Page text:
Blacks' low trust of docs linked to communication
NEW YORK, Mar 17 (Reuters) A new study raises the concern that black patients with lung cancer have lower levels of trust in their physicians in part because of poorer perceived communication about their treatment.
In an interview with Reuters Health, Dr Howard S Gordon from the Michael E DeBakey VA Medical Centre in Houston noted that ''other investigators have found that blacks have lower trust in their doctor than white patients'' do, but the reason for this difference is poorly understood.
Gordon and his colleagues used a questionnaire to assess levels of trust of 103 lung cancer patients in their physician and the VA health system before and after care.
They found that pre-visit trust in their physician was statistically similar in black and white patients. ''Contrary to expectations, when compared with white patients, black patients did not have lower pre-visit trust in either the physician or the VA,'' the investigators report in the Journal of Clinical Oncology.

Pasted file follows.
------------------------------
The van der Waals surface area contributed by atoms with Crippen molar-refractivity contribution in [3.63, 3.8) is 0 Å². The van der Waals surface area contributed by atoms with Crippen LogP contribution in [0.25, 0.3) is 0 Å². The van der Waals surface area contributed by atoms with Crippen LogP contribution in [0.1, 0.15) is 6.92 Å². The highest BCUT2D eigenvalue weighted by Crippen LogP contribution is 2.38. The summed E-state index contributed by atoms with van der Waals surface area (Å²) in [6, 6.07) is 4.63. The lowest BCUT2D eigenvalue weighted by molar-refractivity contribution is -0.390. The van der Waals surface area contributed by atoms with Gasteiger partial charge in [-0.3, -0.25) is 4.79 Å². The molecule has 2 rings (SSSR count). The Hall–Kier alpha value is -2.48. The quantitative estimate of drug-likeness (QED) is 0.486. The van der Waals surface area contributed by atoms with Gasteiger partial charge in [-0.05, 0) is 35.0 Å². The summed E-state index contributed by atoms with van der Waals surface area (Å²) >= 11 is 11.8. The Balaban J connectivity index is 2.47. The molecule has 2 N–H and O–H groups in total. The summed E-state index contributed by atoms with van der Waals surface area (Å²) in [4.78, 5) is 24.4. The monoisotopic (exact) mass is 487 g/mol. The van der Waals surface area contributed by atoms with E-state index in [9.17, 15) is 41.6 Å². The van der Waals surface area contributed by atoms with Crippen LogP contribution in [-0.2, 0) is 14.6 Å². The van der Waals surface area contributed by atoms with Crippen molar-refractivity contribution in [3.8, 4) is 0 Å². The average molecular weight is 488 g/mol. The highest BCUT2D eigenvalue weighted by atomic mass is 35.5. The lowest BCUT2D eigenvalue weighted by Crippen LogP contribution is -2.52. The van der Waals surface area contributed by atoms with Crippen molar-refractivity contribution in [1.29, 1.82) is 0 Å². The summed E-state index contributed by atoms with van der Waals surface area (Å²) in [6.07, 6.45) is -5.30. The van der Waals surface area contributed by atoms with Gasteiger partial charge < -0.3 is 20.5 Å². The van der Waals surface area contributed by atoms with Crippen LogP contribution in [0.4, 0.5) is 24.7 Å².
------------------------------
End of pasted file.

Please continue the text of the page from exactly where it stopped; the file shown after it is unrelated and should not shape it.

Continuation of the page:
However, black patients did have significantly lower post-visit trust in their doctor than did white patients.
Compared with white patients, black patients perceived that physician communication was ''less supportive, less partnering, and less informative,'' Gordon and colleagues report.
''Black patients rated doctors worse overall on these three measures than white patients,'' said Gordon, ''and those worse ratings explained the differences in trust.'' The study shows that doctors who communicate better seem to have patients with higher levels of trust, he added.
The researchers also note in their study that post-visit trust in the VA was predicted by ''the degree to which the physician was perceived as caring, concerned, and interested in the patient's well-being.'' REUTERS AD RK0925